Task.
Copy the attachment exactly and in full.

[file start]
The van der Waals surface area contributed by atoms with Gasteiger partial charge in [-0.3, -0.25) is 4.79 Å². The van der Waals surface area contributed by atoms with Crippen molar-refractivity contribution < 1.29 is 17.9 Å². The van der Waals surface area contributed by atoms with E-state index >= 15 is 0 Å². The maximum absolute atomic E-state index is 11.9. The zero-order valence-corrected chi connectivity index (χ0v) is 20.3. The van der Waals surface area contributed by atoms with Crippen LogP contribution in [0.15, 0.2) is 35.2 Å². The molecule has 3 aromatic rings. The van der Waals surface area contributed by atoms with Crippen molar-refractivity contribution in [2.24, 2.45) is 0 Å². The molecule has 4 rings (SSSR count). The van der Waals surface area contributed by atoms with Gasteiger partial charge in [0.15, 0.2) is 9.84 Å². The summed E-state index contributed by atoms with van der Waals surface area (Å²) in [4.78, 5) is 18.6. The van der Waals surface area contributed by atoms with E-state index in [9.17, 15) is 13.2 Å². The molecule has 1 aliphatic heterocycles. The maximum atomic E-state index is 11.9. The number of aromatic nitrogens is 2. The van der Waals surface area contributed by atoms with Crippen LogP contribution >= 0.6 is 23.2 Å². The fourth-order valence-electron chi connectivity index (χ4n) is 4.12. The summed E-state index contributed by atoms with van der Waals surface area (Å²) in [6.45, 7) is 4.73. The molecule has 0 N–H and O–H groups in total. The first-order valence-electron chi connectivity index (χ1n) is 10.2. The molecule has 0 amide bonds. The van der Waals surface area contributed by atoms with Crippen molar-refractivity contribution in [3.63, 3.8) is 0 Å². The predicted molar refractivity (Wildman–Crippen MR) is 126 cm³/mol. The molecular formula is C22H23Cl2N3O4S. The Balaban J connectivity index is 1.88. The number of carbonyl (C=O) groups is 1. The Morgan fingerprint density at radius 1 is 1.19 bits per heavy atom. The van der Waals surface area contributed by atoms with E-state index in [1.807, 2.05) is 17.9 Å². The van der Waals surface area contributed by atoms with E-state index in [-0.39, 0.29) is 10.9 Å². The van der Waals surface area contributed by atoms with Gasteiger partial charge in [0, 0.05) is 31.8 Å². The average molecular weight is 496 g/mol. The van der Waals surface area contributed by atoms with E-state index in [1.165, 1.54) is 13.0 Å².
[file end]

The van der Waals surface area contributed by atoms with Gasteiger partial charge in [-0.3, -0.25) is 4.79 Å². The van der Waals surface area contributed by atoms with Crippen molar-refractivity contribution < 1.29 is 17.9 Å². The van der Waals surface area contributed by atoms with E-state index >= 15 is 0 Å². The maximum absolute atomic E-state index is 11.9. The zero-order valence-corrected chi connectivity index (χ0v) is 20.3. The van der Waals surface area contributed by atoms with Crippen LogP contribution in [0.15, 0.2) is 35.2 Å². The molecule has 3 aromatic rings. The van der Waals surface area contributed by atoms with Crippen molar-refractivity contribution in [2.24, 2.45) is 0 Å². The molecule has 4 rings (SSSR count). The van der Waals surface area contributed by atoms with Gasteiger partial charge in [0.15, 0.2) is 9.84 Å². The summed E-state index contributed by atoms with van der Waals surface area (Å²) in [4.78, 5) is 18.6. The van der Waals surface area contributed by atoms with E-state index in [9.17, 15) is 13.2 Å². The molecule has 1 aliphatic heterocycles. The maximum atomic E-state index is 11.9. The number of aromatic nitrogens is 2. The van der Waals surface area contributed by atoms with Crippen LogP contribution >= 0.6 is 23.2 Å². The fourth-order valence-electron chi connectivity index (χ4n) is 4.12. The summed E-state index contributed by atoms with van der Waals surface area (Å²) in [6.45, 7) is 4.73. The molecule has 0 N–H and O–H groups in total. The first-order valence-electron chi connectivity index (χ1n) is 10.2. The molecule has 0 amide bonds. The van der Waals surface area contributed by atoms with Crippen molar-refractivity contribution in [3.63, 3.8) is 0 Å². The predicted molar refractivity (Wildman–Crippen MR) is 126 cm³/mol. The molecular formula is C22H23Cl2N3O4S. The Balaban J connectivity index is 1.88. The number of carbonyl (C=O) groups is 1. The Morgan fingerprint density at radius 1 is 1.19 bits per heavy atom. The van der Waals surface area contributed by atoms with E-state index in [1.807, 2.05) is 17.9 Å². The van der Waals surface area contributed by atoms with E-state index in [-0.39, 0.29) is 10.9 Å². The van der Waals surface area contributed by atoms with Gasteiger partial charge in [0, 0.05) is 31.8 Å². The average molecular weight is 496 g/mol. The van der Waals surface area contributed by atoms with E-state index in [1.165, 1.54) is 13.0 Å².